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What is Cynicism in Philosophy

In today’s terms, the word cynic means something completely different than it did in ancient times. Today a Cynic can be attributed as someone selfish and motivated purely by vanity. In Ancient Greece, where the term originated, it had a much more humble definition. Cynicism is a philosophical way of life. The philosophy behind Cynicism teaches us to live a life of virtue in agreement with nature.


For a person to follow Cynicism and be seen as a Cynic, they would need to devote their lives to the practice and discipline. They can achieve that by living a life of happiness in such a way that is natural for themselves while rejecting worldly desires of attaining wealth, fame, and power. A Cynic should want to live a pure and simple life that does not need materialistic possessions to achieve happiness. They will attempt to live life to its fullest while only using the least resources. Cynics accept that they are a part of nature and that nature is a part of them.

The Inception of Cynicism

Cynicism is a school of thought that Antisthenes started in 445–365 BC. The word Cynic derives from the Ancient Greek word Kunikos, which means “dog-like” at first, the word Cynic wasn’t referred to as a compliment but rather as a form of slander. Cynic philosophers would embrace the slanderous name and use the likeness of a dog to symbolize their way of life in a positive light. Dogs are seen as happy creatures, content with their surroundings, and selfless, something Cynics can relate to in their ambitious journey to find happiness.


Cynics were known to be stubborn and set in their ways to shamelessly reject conventional manners and societal norms to choose homelessness over luxurious living. A Cynic strives to live in harmony with nature and should want to leave all material possessions that the world has to offer. To many, that means giving up your home to become homeless and finding happiness within yourself. Cynicism was one of the most influential philosophies of the ancient world. It’s a radical idea for living life. Still, as extreme as it was, it left a significant mark in philosophy as it had an important impact on Stoicism and Epicureanism.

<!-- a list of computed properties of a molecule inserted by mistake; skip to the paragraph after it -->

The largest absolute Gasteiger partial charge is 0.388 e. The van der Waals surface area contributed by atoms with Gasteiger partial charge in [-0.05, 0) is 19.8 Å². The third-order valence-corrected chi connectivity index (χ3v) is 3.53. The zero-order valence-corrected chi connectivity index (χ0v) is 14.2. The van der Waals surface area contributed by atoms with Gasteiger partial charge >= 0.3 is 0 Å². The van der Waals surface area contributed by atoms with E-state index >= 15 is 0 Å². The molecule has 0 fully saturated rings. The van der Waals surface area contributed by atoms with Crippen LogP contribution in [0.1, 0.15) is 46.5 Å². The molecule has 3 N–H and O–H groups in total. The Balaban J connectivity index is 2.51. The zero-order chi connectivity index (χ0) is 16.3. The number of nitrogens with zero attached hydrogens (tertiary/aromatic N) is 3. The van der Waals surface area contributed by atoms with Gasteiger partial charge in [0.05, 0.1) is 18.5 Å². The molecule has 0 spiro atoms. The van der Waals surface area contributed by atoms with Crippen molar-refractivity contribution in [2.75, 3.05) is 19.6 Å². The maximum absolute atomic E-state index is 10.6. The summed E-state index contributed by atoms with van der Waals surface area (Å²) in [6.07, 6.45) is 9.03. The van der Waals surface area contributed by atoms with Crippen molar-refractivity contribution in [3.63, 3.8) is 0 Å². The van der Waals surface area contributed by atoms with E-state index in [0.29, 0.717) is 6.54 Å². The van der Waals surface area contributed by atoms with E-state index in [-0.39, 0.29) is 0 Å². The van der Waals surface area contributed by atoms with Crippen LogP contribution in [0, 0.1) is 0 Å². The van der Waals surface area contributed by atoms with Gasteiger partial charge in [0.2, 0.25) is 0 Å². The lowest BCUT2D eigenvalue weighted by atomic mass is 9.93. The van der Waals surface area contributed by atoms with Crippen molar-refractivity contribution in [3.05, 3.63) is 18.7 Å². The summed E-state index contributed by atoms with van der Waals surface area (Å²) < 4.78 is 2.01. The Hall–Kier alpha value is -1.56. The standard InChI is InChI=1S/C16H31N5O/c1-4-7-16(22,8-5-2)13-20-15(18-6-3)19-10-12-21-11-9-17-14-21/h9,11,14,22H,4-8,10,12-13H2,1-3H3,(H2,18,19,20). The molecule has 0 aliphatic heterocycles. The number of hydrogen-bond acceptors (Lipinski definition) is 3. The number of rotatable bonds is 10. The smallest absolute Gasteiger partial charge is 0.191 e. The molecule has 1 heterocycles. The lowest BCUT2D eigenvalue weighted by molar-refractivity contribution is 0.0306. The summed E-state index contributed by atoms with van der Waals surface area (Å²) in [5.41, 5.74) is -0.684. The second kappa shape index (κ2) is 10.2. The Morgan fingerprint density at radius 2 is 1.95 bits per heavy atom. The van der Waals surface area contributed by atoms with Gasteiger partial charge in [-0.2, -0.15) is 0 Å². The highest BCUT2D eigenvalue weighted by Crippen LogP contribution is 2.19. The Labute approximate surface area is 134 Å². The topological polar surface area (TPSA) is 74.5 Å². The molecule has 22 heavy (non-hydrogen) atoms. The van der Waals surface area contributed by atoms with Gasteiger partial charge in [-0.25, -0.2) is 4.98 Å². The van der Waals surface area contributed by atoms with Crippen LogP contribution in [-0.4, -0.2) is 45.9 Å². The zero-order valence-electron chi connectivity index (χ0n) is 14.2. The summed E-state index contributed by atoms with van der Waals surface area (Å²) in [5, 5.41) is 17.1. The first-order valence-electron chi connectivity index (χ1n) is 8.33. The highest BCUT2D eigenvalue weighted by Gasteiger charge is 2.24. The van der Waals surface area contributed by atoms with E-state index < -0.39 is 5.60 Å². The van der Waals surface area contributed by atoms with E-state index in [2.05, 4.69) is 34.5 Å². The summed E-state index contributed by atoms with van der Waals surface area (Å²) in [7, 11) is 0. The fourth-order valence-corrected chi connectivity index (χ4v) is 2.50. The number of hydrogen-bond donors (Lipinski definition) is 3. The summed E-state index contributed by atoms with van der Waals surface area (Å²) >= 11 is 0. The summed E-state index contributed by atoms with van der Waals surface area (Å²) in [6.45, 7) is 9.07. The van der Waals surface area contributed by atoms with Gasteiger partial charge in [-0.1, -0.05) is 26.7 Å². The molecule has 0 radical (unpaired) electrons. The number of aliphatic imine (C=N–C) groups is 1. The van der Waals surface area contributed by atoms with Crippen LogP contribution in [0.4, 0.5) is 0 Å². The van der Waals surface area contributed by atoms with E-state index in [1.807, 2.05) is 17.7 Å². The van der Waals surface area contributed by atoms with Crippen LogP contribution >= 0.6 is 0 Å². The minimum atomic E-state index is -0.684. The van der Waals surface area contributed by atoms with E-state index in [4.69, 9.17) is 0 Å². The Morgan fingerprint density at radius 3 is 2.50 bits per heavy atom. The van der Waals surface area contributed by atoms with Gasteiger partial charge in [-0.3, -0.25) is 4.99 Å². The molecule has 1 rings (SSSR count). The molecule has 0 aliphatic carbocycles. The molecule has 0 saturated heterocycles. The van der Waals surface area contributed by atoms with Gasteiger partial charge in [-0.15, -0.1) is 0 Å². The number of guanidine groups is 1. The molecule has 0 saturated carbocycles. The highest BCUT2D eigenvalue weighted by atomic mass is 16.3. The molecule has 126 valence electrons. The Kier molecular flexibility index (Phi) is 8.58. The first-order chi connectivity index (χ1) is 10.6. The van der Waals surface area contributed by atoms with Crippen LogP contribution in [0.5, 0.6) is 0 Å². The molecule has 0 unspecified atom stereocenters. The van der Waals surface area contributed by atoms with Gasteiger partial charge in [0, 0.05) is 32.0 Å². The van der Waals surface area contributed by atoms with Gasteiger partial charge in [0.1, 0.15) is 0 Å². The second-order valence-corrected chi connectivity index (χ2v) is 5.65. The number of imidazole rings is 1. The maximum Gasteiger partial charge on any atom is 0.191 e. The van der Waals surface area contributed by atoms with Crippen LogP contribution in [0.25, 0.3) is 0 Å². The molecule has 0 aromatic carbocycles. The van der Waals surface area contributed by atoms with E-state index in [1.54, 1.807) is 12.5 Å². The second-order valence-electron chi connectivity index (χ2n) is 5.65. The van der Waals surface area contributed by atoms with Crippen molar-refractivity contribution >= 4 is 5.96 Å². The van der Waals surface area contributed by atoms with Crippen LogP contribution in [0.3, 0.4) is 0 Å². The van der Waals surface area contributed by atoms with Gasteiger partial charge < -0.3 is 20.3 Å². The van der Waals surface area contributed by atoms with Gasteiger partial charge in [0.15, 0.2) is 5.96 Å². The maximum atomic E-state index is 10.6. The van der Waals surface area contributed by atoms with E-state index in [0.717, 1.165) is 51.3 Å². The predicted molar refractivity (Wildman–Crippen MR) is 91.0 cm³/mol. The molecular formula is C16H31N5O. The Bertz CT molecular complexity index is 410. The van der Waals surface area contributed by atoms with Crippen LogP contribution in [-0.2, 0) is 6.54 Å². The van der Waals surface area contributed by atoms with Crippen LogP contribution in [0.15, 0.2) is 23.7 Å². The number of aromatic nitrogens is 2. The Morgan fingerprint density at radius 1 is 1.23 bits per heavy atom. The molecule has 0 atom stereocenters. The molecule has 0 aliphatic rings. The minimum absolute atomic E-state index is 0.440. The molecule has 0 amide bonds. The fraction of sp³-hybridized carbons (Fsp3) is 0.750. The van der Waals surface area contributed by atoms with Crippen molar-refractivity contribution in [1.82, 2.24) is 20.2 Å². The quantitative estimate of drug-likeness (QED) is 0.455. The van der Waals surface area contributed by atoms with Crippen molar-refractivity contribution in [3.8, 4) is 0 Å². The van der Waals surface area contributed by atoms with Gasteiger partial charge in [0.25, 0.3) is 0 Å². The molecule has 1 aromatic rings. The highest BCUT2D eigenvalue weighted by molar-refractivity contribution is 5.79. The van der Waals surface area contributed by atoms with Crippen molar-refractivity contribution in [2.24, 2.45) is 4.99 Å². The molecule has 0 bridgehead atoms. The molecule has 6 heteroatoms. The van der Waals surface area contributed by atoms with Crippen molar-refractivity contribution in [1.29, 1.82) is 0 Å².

The Philosophers of Cynicism

Surprisingly Cynicism was a popular philosophy; many people clung to the idea of seeking happiness through minimal measures. Cynics found that having possessions, luxuries, and the better things in life only attracted thieves, swindlers, and superficial people. Getting rid of their wealth got rid of the thieves, swindlers, and the superficial; people who grew tired of the fabrication of happiness and wanted to experience a true form of happiness found their way to Cynicism.

The most notable philosophers Are:


Founder of Cynicism

Antisthenes, the father of Cynicism, was a Greek philosopher that lived approximately between 446 – 366 BC. Before devoting his life to Cynicism, Antisthenes studied Socratic ethics and advocated Ascetic lifestyles, which would follow his teachings of Socratic virtue. The Ascetic life is essentially a life where people will abstain from physical pleasures but instead pursue spiritual meaning. The ascetic lifestyle would directly influence Cynicism and its central beliefs. Still, Cynicism would take the philosophy to further lengths of discipline and to find spiritual happiness and fulfillment with nothing but nature.


However, Antisthenes becomes a student of one of the most famous philosophers, Socrates. Socrates and Antisthenes would become close in their mentor and pupil relationship, which resulted in Antisthenes devoting his life to studying philosophy. Aside from Antisthenes being the father of Cynicism and a pupil of Socrates. There is very little known about Antisthenes and his life because of his choice to live in poverty; much of it was not recorded. But what is recorded is the idea of the philosophy and how it was applied to the individual’s life. But, his influence on Cynic philosophy created a following that would suggest living a life of virtue through the humblest of measures.

Diogenes the Cynic

Cynicism first follower

Also known as Diogenes of Sinope, he was a student of Antisthenes; there isn’t much to tell about Diogenes’s early life other than being a controversial figure. Diogenes lived between 412 and 404 BC. Before Diogenes became a Cynic, he either went into exile or escaped the city of Sinope. He was accused of destroying the state’s currency his father entrusted him to keep safe. So, he fled to Athens, where controversy followed. He criticized the Athens government, their culture, and the way of life in Athens. He was disgusted with how society carried itself. Diogenes wanted to establish ethics and values in the city of Athens and thought that the people of Athens weren’t worried about the true nature of evil.